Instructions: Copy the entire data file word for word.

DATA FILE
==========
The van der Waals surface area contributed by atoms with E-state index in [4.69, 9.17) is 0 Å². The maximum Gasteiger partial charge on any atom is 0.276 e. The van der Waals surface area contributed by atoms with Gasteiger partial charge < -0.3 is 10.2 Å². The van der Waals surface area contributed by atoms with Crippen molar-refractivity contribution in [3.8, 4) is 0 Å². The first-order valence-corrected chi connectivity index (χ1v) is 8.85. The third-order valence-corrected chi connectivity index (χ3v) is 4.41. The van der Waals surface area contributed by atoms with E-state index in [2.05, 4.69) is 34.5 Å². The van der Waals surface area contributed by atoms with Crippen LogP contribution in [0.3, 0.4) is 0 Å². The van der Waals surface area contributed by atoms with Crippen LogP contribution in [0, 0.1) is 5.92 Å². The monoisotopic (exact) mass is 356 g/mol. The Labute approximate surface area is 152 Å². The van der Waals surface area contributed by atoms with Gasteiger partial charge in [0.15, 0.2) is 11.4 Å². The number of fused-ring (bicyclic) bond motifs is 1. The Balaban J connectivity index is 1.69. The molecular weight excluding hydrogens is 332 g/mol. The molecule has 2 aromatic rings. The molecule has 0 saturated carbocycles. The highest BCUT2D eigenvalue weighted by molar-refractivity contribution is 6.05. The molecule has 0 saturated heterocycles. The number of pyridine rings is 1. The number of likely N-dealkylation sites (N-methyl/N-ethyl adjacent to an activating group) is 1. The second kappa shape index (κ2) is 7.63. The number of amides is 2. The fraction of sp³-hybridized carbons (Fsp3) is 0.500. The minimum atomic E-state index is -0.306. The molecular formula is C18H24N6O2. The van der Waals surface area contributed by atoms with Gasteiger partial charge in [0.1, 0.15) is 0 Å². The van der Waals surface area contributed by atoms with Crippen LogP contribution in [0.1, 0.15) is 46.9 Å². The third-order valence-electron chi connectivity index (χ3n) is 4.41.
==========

The van der Waals surface area contributed by atoms with E-state index in [4.69, 9.17) is 0 Å². The maximum Gasteiger partial charge on any atom is 0.276 e. The van der Waals surface area contributed by atoms with Gasteiger partial charge < -0.3 is 10.2 Å². The van der Waals surface area contributed by atoms with Crippen molar-refractivity contribution in [3.8, 4) is 0 Å². The first-order valence-corrected chi connectivity index (χ1v) is 8.85. The third-order valence-corrected chi connectivity index (χ3v) is 4.41. The van der Waals surface area contributed by atoms with E-state index in [2.05, 4.69) is 34.5 Å². The van der Waals surface area contributed by atoms with Crippen LogP contribution in [0.3, 0.4) is 0 Å². The van der Waals surface area contributed by atoms with Crippen LogP contribution in [0, 0.1) is 5.92 Å². The monoisotopic (exact) mass is 356 g/mol. The Labute approximate surface area is 152 Å². The van der Waals surface area contributed by atoms with Gasteiger partial charge in [0.15, 0.2) is 11.4 Å². The number of fused-ring (bicyclic) bond motifs is 1. The Balaban J connectivity index is 1.69. The molecular weight excluding hydrogens is 332 g/mol. The molecule has 2 aromatic rings. The molecule has 0 saturated carbocycles. The highest BCUT2D eigenvalue weighted by molar-refractivity contribution is 6.05. The molecule has 0 saturated heterocycles. The number of pyridine rings is 1. The number of likely N-dealkylation sites (N-methyl/N-ethyl adjacent to an activating group) is 1. The second kappa shape index (κ2) is 7.63. The number of amides is 2. The fraction of sp³-hybridized carbons (Fsp3) is 0.500. The minimum atomic E-state index is -0.306. The molecular formula is C18H24N6O2. The van der Waals surface area contributed by atoms with Gasteiger partial charge in [0.1, 0.15) is 0 Å². The van der Waals surface area contributed by atoms with Crippen LogP contribution in [0.1, 0.15) is 46.9 Å². The third-order valence-electron chi connectivity index (χ3n) is 4.41.